Thursday 27 July 2017
The EU Animal Welfare Platform was launched in January 2017 by the Directorate-General for Health and Food Safety (DG SANCO) of the European Commission. What is its composition? How does it work? What are the objectives? Here are some questions that this article tries to answer.
The creation of the EU Platform on Animal Welfare was a commitment from Vytenis Andriukaitis, European Commissioner for Health and Food Safety. Wishing to build a constructive dialogue between the various actors working on the subject of animal welfare and to obtain the most balanced composition possible, the European Commission carefully selected the 75 members of the Platform. The elected people/organisations – representing agricultural sectors, NGOs, Member States, researchers and experts, but also the European Economic Area, EFSA and international bodies (FAO, OIE and World Bank) - met for the first time on the 6th of June in Brussels. This inaugural meeting allowed to reflect on how the Platform can achieve the following threefold objective:
As recalled by Mr Andriukaitis in his opening speech, the Platform is not designed to create new standards. "There is already a substantial corpus of animal welfare rules and we are working on its proper enforcement," he said. It is true that the EU has the highest standards in the world and that the first objective of the European Commission is to complete the remaining 6 actions of the European Strategy on Animal Welfare 2012-2015. This approach is also shared by the on-going Estonian Presidency, which, through its Minister for Agriculture Tarmo Tamm, said during the last meeting of the Agriculture Committee of the European Parliament: "The recent Animal Welfare Platform is a good platform to exchange opinions and to coordinate our work. We support the idea of focusing on the better implementation of the existing legal framework and improving animal welfare by voluntary commitments".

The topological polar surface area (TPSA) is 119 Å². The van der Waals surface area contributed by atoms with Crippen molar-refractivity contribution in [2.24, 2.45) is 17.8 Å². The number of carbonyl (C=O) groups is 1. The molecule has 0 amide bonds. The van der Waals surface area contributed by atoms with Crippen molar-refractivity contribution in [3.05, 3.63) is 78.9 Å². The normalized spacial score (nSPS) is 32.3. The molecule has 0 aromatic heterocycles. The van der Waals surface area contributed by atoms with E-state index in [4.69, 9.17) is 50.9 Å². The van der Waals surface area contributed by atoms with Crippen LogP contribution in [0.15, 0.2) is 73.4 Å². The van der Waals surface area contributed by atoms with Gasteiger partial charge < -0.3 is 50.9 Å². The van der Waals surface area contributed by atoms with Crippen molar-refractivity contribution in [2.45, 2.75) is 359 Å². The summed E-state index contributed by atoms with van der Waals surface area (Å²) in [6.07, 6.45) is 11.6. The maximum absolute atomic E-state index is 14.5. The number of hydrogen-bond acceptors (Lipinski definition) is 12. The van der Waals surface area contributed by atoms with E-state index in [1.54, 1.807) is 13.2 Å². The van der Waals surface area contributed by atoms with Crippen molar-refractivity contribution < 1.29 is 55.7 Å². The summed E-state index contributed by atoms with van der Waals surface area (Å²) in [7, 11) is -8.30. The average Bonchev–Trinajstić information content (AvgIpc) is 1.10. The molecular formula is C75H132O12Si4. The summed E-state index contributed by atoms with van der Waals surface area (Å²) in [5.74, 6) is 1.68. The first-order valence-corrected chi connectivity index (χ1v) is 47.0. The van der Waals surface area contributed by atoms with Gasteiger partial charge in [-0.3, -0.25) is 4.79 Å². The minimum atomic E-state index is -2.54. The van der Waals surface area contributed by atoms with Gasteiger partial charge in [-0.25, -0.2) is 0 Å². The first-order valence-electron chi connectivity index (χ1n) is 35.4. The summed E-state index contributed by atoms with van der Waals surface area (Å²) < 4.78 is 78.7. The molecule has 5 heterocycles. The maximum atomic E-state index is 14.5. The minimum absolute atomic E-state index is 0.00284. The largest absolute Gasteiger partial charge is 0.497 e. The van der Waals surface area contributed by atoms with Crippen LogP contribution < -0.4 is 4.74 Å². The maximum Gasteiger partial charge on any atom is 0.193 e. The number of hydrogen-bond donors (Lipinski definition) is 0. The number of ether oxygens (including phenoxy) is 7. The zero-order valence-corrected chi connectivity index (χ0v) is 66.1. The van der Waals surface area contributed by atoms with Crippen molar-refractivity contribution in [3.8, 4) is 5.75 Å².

What also drives the European Commission's action in this area are the principles of subsidiarity and proportionality. It is therefore logical to hear Mrs Ramirez Vela, Head of Unit “Health and Food Safety” at DG SANCO, saying that the European Commission concentrates its action on issues and sectors for which the European action brings real added value and which covers a significant number of Member States and animals.
With a consultative role to the European Commission, "the Platform's success will depend heavily on the willingness of each stakeholder to engage and be part of the process" (V. Andriukaitis). On a subject that may be divisive, sometimes using philosophical considerations such as ethics, the European Commission will be careful enough to avoid issues that could trigger irreconcilable points of view. This is why the Platform should focus on a few areas where a consensus can be reached. At the first meeting, three themes were supported by several members: transport, labelling and pigs. The creation of sub-groups has even been requested.
The future will tell us whether this Platform with an ambitious mandate will succeed in achieving concrete results or whether it will be a place for fruitless discussions. Second meeting: 10 November 2017.
 See the full list of members: https://ec.europa.eu/food/animals/welfare/eu-platform-animal-welfare/members_en
 More information on the 6 remaining actions :
Modern meeting room for 18 people. Catering can be provided.